Conclusions from ACG’s viewpoint
Let us look at the corporate governance performance of the two owner/managers, Philip Green and Dominic Chappell over their period of control according to our Five Golden Rules of Good Corporate Governance.
Philip Green has been accused personally at times of sourcing his clothes in Asian sweatshops and the reputation of Dominic Chappell would not attract the description ethical. Moreover, personally, the behaviour of these men can be questioned in extracting large amounts of cash from the business when it clearly was draining a resource in short supply. However, the business of BHS itself has never been challenged as being in any sense unethical.
For a business to survive and thrive, the interests of the key stakeholders must be aligned. Here, surely, is where the problem lies. The customers were drifting away and had been for years. Steps taken to bring them back were ineffective, meaning that the business was doomed unless this could be sorted before it became terminal. The employees appeared to stay loyal and it would be interesting to have figures for staff turnover to see if they reflected a progressive “switching off” by customer facing employees, which would in turn adversely affect the business. But the major disjunction is clearly the attitude of the owners. Their priority seems to have been to themselves rather than to the business, whatever they may have said to the contrary. The Companies Act duty of directors to look to the long-term health of the business surely calls into question the paying of huge dividends to Philip Green’s interests from a declining business with a massive deficit building up in the pension scheme, and the extraction of what little spare cash that was left by Dominic Chappell to fund his private interests seems inexcusable.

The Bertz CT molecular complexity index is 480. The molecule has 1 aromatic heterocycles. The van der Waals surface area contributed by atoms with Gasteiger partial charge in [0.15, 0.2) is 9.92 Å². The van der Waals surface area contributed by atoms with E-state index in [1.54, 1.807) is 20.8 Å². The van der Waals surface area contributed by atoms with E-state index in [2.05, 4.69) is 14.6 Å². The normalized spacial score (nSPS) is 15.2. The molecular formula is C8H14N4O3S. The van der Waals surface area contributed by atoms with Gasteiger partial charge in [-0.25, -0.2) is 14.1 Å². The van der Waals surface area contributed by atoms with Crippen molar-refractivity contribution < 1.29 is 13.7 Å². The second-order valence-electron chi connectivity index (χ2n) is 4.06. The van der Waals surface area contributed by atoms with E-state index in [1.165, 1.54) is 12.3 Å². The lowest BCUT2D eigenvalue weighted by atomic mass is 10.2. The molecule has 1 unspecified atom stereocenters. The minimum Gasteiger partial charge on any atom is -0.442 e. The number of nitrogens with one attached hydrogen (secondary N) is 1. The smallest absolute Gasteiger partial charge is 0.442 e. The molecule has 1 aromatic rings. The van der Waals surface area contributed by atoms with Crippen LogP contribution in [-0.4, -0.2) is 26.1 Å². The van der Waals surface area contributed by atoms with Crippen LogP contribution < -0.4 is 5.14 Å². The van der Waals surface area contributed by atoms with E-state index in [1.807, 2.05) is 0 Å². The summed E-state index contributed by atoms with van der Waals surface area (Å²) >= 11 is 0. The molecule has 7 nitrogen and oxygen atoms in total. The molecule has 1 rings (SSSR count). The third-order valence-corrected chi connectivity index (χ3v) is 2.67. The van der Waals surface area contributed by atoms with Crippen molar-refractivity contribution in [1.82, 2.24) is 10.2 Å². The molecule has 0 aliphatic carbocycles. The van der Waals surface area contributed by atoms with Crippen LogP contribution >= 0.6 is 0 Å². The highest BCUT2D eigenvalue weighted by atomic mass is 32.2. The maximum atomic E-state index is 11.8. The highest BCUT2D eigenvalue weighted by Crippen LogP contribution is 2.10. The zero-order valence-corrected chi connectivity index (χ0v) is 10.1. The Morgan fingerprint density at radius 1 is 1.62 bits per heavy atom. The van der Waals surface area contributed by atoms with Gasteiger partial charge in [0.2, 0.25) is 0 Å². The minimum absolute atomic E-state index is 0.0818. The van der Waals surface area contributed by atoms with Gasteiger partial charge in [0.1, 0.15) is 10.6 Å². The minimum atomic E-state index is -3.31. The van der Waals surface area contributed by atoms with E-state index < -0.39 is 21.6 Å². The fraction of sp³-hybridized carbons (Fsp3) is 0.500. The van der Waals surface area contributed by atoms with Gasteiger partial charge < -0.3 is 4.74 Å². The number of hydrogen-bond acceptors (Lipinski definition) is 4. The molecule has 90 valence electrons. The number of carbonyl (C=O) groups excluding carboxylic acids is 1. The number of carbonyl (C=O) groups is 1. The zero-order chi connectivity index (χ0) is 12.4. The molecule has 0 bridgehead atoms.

One could question the strategic judgement of Philip Green, but no-one has described the business as not being professionally managed under his direction. The same, unfortunately, cannot be said about Dominic Chappell, though his tenure was so short that the business was still being professionally run under Darren Topp though he was starved of funds.
As we said earlier in this article, businesses grow and they die and sometimes the business model becomes obsolete. This arguably applies to BHS, but one would have to say that, given the perception that Philip Green eventually decided to run it as a cash cow, it was always going to be progressively under-resourced. And eventually it ran out of money.
As a result of Philip Green taking BHS into private hands through absorbing it into Arcadia, the company owned by his wife, much less information would have been made public than would otherwise be the case. However, a private company is just that and the question would be whether the other stakeholders were kept as well informed about the company’s business and well-being as they would have wished. As far as we can tell from the information available this wasn’t seen as a secretive organisation and, apart from Dominic Chappell’s latter-day financial dealings, everything appears to have been in the public domain which should have been.
So, summing it all up, we would say that the clear failing from the ACG point of view was the lack of a common goal. The last two owners prioritised their own interests to the detriment of the long-term interests of the business and the customers progressively walked away. The end was surely predictable and inevitable.